Posted in practice on March 21, 2014 1:12 pm EDT

Sign of Times

Digital signage is gaining popularity in church design


 

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TAGS: digital signage, signage, video,

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By Keith Loria

Digital Signage is no longer considered a luxury purchase for houses of worship, as there are more affordable digital signage platforms available than ever before.

“Digital signage has changed dramatically over the years, moving from what was once a simple electronic version of a bulletin board to a more bold, dramatic and impressive communications medium,” says Vern Freedlander, vice president, production, X2O Media. “Churches realize that getting the attention of congregants and having them take action can be challenging. Digital signage allows churches to leverage video, animation and even live data to be much more effective storytellers and convey often complex ideas in a very short amount of time with a sense of entertainment and brand.”

Ellyce Kelly, communications consultant with digital signage software provider Visix, Inc., Norcross, Ga., says one of the most important digital signage considerations is display saturation and placement.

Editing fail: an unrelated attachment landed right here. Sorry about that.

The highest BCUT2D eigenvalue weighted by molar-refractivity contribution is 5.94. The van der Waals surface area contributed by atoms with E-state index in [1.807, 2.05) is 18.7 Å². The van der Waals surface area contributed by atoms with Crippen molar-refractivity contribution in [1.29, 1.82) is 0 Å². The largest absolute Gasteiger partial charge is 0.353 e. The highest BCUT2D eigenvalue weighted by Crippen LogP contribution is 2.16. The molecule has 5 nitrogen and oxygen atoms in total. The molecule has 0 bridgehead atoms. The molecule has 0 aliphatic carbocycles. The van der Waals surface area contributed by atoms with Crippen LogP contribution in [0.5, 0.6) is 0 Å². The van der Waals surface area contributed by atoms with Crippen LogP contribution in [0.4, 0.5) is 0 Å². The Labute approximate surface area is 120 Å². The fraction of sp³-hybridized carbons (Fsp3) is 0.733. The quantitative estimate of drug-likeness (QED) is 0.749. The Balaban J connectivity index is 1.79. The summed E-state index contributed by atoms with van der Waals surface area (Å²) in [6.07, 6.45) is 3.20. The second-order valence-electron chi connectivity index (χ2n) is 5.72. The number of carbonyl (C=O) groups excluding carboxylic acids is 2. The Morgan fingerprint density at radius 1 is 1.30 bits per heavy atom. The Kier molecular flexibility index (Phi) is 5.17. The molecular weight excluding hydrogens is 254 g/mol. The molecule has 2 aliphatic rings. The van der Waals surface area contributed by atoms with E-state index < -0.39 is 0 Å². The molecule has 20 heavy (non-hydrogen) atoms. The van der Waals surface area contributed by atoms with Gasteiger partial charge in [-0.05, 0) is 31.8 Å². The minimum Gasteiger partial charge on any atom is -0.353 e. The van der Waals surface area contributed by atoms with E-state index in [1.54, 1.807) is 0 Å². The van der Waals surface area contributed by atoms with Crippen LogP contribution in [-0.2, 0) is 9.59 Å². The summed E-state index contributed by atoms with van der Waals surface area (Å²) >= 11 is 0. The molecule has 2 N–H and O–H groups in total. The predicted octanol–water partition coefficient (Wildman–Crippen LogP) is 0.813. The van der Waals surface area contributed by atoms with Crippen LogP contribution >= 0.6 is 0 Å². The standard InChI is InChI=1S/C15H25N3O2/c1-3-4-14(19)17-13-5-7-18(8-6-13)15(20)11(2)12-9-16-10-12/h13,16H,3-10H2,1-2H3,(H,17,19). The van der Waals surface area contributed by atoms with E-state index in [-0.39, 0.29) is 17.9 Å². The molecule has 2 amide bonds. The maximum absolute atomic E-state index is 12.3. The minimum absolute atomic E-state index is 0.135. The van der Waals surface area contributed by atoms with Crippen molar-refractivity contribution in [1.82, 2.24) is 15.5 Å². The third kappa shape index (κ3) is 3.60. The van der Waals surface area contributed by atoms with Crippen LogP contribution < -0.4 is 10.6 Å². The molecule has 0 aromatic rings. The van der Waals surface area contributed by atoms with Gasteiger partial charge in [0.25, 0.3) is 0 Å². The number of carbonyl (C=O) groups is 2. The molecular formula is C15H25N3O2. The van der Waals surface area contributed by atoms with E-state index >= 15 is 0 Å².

“The number of displays and where they are placed throughout your worship campus will significantly impact the success of your digital signage deployment,” she says. “Placing a large video wall in an atrium or main entrance will no doubt make a splash initially, but it limits viewership to a single location, and after a few weeks, the wow factor will dissipate.”

The quantity of displays, placed strategically at building entrances and exits, near stairs and elevators, in gathering areas such as lobbies, atriums, elevator bays, entrances, and outside classrooms and meeting rooms will have more impact than a few large displays.

“Furthermore, placing displays too high, too low or with obstructed views at an angle is a waste of money,” Kelly says. “Many members of the congregation have become accustomed to looking down at their smartphones or tablets, so mounting a display above an entrance way plays to no one.”  continued >>

 

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